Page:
Last year’s panic question in GCSE maths:
“There are n sweets in a bag. 6 of the sweets are orange. The rest of the sweets are yellow. Hannah takes a random sweet from the bag. She eats the sweet. Hannah then takes at random another sweet from the bag. She eats the sweet. The probability that Hannah eats two orange sweets is 1/3. Show that n² – n – 90 = 0.”
The main reason that this question caused a struggle in solving this math question is that students generally are not used to use symbols and letters to make an equation rather than using numbers only. There is a difficulty in combining and extending the idea of using symbols and letters in math; in converting questions into abstract explanations: “How many sweets do I have? I have n amount of sweets.”
Difficulties in solving these problems
Every student, can do the following:
“There are 20 yellow and orange sweets in a bag and 6 of them are orange. How many are yellow?”
Well, 14! But if the students are given that there are n sweets instead of 20, they find it hard to say that the number of yellow sweets are n-6.
Similarly, if there are 20 sweets, they can tell the probability of getting an orange is 6/20. But when the number of sweets is given as an unknown quantity (n), they have found it difficult to recognise that the probability is 6/n. If they are able to do this they would recognise that the probability of getting an orange for second time is 5/n-1 as there are now 5 oranges left out in total of n-1 sweets.
The problem again shows when they are asked to combine the probabilities, using the concept of independent events.
Even the students who are weak in this particular subject, can do a tree diagram and calculate the probability of two independent events happening at the same time. So questions in the following style are very easy and most of the students get them correctly:
” 1. Draw or fill a tree diagram
2. Calculate the probability that both events will happen.”
But when the question is asked without giving the steps and instead asks for the final calculation in a single question the students are unable to split it into steps. The last step of the problem where the students need to multiply the two expressions (which are not numbers – multiplying letters…wait, what?) and equate them with 1/3, again demonstrates that the students didn’t equip the skill of forming equations from given sentences.
So, the classical example is:
“Your dad is 30 years older than you, the sum of your and your dad’s ages is 40 years. How old are you?”
These types of questions show that the students are unable to form equations using unknown variables, although the majority of them, are able to solve them if the equation is given to them (by the way, the answer to the above is 5).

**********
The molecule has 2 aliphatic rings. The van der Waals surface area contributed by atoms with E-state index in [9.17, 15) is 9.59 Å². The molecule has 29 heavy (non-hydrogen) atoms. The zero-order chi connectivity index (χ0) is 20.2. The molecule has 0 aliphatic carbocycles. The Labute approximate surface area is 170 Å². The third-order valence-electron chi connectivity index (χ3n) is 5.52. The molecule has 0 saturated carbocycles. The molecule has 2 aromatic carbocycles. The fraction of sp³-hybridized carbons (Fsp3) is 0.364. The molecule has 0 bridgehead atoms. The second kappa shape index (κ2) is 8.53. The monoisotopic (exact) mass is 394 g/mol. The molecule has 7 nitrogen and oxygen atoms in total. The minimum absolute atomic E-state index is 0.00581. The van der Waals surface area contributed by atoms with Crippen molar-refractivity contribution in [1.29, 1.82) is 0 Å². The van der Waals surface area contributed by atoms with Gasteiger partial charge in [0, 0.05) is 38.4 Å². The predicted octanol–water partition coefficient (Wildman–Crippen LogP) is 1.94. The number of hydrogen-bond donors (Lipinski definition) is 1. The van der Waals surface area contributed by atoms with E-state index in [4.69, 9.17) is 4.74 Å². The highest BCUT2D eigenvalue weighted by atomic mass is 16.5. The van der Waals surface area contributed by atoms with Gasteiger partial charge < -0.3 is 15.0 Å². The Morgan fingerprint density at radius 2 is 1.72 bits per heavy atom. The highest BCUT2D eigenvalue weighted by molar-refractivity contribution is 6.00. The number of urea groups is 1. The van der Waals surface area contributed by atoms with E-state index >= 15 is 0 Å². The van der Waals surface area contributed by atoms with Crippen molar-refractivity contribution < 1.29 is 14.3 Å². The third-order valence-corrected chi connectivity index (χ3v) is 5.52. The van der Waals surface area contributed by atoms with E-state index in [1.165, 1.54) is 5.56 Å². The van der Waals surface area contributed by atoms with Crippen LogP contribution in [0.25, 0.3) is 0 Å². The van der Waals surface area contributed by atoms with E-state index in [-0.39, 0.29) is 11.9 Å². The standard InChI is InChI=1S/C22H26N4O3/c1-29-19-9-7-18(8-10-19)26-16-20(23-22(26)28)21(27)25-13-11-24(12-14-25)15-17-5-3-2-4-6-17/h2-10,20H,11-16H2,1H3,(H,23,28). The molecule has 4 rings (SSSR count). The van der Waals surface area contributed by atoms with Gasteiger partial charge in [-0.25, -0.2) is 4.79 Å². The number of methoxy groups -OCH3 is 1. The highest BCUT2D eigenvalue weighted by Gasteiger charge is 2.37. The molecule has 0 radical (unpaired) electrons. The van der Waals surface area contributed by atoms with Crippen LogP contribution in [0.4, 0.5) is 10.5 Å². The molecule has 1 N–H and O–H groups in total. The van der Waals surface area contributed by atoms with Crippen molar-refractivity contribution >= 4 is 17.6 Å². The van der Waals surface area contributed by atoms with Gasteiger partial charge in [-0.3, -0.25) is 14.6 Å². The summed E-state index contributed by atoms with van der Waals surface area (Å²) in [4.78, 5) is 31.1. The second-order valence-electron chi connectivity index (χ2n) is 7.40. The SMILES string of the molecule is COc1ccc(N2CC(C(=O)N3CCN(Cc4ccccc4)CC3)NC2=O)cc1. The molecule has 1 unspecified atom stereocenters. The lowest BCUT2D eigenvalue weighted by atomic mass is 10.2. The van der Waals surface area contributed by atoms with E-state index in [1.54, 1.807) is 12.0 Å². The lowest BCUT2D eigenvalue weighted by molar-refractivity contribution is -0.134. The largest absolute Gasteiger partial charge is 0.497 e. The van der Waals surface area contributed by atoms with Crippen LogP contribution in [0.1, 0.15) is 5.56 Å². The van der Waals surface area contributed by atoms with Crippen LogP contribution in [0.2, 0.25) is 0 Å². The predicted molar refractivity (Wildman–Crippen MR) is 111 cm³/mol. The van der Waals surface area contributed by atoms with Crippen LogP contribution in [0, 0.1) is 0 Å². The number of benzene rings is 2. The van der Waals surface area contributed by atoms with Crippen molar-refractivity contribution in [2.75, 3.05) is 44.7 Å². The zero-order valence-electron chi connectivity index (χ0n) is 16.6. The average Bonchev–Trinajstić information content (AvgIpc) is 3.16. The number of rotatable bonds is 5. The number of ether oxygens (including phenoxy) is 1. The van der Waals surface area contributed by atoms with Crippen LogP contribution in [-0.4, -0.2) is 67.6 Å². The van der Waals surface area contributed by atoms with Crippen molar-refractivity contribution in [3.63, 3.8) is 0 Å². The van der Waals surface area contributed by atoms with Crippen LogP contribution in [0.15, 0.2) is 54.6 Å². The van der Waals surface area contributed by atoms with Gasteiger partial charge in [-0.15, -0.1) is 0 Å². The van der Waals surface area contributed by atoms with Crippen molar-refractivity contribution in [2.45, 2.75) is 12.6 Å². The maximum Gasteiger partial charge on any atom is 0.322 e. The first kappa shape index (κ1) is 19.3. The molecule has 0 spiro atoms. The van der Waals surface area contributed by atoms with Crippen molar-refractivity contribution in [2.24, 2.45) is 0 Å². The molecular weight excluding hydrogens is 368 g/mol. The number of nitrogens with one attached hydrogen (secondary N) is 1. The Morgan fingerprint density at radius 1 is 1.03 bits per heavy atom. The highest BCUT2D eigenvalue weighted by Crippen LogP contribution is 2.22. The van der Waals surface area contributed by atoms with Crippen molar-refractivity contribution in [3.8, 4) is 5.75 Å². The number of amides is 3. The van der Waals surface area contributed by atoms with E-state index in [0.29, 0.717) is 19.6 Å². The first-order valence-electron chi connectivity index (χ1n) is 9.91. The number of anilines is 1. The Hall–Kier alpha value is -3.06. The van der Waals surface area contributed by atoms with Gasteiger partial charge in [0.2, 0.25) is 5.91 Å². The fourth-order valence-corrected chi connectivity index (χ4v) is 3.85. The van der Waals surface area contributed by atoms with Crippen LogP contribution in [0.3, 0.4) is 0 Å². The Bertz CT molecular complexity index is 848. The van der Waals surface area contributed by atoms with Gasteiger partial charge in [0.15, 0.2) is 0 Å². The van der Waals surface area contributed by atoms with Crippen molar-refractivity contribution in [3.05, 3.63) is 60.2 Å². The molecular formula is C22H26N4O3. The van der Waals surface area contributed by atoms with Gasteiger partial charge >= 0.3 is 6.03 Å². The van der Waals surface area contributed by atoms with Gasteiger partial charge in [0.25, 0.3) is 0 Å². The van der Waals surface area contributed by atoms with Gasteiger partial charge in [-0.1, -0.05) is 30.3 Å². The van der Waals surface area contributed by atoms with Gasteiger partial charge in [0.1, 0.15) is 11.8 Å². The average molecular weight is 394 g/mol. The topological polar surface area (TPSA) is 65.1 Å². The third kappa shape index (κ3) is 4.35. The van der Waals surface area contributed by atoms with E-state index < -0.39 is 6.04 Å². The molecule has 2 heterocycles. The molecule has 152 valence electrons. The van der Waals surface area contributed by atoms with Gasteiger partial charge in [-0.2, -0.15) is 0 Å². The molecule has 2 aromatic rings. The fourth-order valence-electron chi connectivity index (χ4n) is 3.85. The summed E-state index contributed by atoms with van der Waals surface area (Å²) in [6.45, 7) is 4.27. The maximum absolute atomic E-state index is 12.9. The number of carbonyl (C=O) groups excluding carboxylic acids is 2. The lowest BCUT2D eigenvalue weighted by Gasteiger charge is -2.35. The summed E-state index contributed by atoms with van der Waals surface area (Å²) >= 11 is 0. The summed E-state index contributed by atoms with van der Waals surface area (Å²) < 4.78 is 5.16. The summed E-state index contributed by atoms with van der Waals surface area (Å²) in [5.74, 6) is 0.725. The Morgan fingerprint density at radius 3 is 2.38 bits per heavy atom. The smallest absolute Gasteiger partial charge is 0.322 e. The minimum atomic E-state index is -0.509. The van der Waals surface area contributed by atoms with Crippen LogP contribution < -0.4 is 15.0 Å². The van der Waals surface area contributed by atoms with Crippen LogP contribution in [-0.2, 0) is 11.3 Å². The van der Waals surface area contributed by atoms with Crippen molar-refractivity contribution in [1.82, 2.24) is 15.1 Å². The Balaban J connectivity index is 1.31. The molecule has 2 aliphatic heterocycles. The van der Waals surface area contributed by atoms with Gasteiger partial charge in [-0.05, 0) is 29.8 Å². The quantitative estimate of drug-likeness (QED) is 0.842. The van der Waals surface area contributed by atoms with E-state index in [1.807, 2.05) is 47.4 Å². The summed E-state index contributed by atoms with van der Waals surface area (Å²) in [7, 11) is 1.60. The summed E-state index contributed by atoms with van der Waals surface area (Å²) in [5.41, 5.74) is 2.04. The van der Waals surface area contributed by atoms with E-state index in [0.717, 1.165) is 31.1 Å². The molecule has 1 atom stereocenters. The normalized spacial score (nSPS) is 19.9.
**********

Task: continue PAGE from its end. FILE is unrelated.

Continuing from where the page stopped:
Transform sentences into equations
The example that we usually use with our students to demonstrate the idea is that, if you ask the students to make mashed potatoes, they will fail. But they will be very good if you give them the steps of peeling the potatoes, then boil them, then season them, then mash them. Students need to let their imagination free, dare to express things in an abstract way and have the patience to solve a problem in many independent steps, not necessarily in a single one.
We, at Phi Tuition, recognise this problem and give them the skills they need to develop the independent thinking they need when it comes to solving problems. Although the answer cannot be derived in a single calculation, they become more confident and learn to invent and deploy the steps that will lead them to the answer.
Five key points in maths problem solving:
- Learn how to think and imagine in an abstract way. Use the variables with letters to denote unknown quantities. (“I don’t know how many sweets I have. I have n amount of sweets.”)
- Get used to starting by writing down (“Let n be the number of sweets I have” or “n=total number of sweets”)
- Read the question carefully again and again until it makes sense in and abstract way to form expressions and equations based on the numbers and the letters. It is important to translate/convert the words into mathematical symbols, expressions and equations. (“Hannah ate 2 of my sweets. I now have n-2 number of sweets left.”)
- Don’t hesitate to use the theories and concepts from different chapters in maths. A question in probabilities may involve quadratic equations. Who said that problems in maths are solved using only a single concept? As long as it makes sense, all solutions will lead to the same answer.
- Don’t panic if the question takes you a bit longer than the rest. This is one of the skills you need to have during the exams. There will be questions where you need to write down only one line of calculation and there will also be a bit more challenging ones that will require to write down more than two lines to reach the solution.
The critical point
As a rule of thumb: providing that you understand what the question is asking, and what you write is logical, mathematically correct and follows what you are given in the question, there is a big chance that it will be the right way to reach to the answer.